Gluten-free, organic, Fair Trade, you name it—there are all kinds of labels for shoppers to decipher on supermarket shelves these days. And advocates concerned about genetically modified (GMO) foods are making the argument that it’s now time to clearly label GMO products for consumers as well.

Such labels might be pretty straightforward for products like corn and soy, which are often directly genetically modified. But meats and dairy present possible gray areas. For instance, what if your milk came from cows that have been fed genetically modified grain? Should that milk be allowed to carry a non-GMO label?

Warren Taylor, who owns a small creamery in southern Ohio and sells his own line of milk and yogurt at Whole Foods, thinks the answer to that question is clearly ‘no.’ He goes to great lengths to make sure his milk comes from cows that only eat non-GMO grain. And he’s worried that his niche of selling regional, GMO-free milk products could be threatened if big dairies are allowed to label their products as GMO free—even if their milk comes from cows that eat genetically modified grain. In fact, a bill that passed the U.S. House last summer would allow dairies to do just that.

LISTEN: “Inside the Debate Over GMO Labeling”

It’s something that’s becoming an issue nationwide. For example, a woman in California is suing Chipotle over its claim that its menu is GMO-free. The lawsuit alleges Chipotle serves meat, cheese and sour cream that come from animals that eat GMOs.

Warren Taylor wants a federal law that would first and foremost make GMO labeling mandatory. He’s been spending a lot of time in Washington recently—fighting a U.S. Senate bill that would have created a voluntary national labeling system and made it illegal for states to require GMO labels on food products.

“I think voluntary labeling, it’s a dodge,” Taylor says. “It’s dishonest. It means no labeling at all.”

The Senate just voted down that bill, which some consumer advocates are calling a win. Democrats have introduced alternatives. But Taylor says that any comprehensive GMO labeling law must also address gray areas for products like milk or meat, which may not be genetically engineered themselves, but come from animals which may be feeding on GMOs.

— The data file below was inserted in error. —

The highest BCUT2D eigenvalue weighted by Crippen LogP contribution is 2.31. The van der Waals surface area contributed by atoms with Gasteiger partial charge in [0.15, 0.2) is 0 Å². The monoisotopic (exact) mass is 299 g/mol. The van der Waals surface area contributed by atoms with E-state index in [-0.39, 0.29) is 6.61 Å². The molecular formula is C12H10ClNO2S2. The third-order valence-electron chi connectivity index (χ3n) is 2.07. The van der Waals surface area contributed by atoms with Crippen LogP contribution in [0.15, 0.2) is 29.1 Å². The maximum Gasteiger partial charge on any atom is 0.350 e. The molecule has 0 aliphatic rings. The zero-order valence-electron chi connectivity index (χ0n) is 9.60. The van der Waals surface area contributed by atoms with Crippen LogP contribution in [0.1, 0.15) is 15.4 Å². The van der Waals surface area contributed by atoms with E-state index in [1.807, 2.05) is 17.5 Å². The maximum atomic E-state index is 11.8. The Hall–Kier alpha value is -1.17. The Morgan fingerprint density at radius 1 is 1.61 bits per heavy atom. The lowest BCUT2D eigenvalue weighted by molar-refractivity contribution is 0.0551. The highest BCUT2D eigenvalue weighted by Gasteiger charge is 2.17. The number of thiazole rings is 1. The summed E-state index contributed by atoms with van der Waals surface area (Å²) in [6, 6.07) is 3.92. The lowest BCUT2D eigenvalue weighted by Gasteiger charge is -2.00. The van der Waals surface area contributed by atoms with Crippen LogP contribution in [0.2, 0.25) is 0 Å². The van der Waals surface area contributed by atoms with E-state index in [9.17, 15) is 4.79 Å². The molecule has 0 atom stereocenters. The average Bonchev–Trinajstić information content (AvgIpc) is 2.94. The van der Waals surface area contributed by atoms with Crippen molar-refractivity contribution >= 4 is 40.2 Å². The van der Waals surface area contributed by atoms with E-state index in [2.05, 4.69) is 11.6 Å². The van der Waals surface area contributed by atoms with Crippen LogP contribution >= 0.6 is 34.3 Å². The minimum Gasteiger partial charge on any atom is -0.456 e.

Creamery owner Warren Taylor worries that his niche of selling regional, GMO-free milk products could be threatened if big dairies are allowed to label their products as GMO free—even if their milk comes from cows that eat genetically modified feed. Photo: Courtesy Warren Taylor

For Dave Carlin, it’s a pretty clear-cut distinction. He’s vice president at the International Dairy Foods Association, which represents big dairy corporations like Borden and Dannon.

“Just because you feed a cow GM feed does not make the milk that comes from that cow GM,” Carlin says. “Just as if we fed a cow chocolate, it doesn’t make the milk that comes out of that cow chocolate milk. It just doesn’t work that way.”

The Food and Drug Administration supports that position. In an email to the Allegheny Front, the FDA says when cows eat GMO feed, it doesn’t make the milk itself genetically engineered.

But advocates argue this is only one consideration with GMO labeling. There’s also an issue of transparency. Some companies like Campbell’s Soup have already started identifying genetically engineered ingredients on their labels. Carlin says that’s fine if they want to, but it shouldn’t be required.

“Because there is no health or safety reason why GMO labeling should be required, there’s not a good argument for why we should mandate companies to disclose that information,” Carlin says. “That’s something we have heretofore not done.”

“Just because you feed a cow GM feed does not make the milk that comes from that cow GM. Just as if we fed a cow chocolate, it doesn’t make the milk that comes out of that cow chocolate milk.”

But Chris Miller, the social activism manager with ice cream maker Ben and Jerry’s, argues there are many examples of labeling requirements that are not strict measures of safety.

“The disclosure of artificial colors, artificial sweeteners, farm-raised salmon, concentrated orange juice—all of these things are not a safety issue,” Miller says. “We don’t allow food companies to sell something that’s unsafe by putting a label on it. This is not a warning label; this is not about safety. This is about transparency and consumers understanding what they buy. It’s that simple.”

Surveys show a majority of Americans support GMO labeling. The food industry has continued to argue that mandating labels would amount to adding an unnecessarily alarmist “Scarlet Letter” to their products.

Back in Ohio, farmer Warren Taylor says he will continue to fight for a labeling system that requires full transparency.

“We have a right to know the process,” he says. “We have a right to support the processes by which our food is produced and make our own judgement as to whether we support those processes.”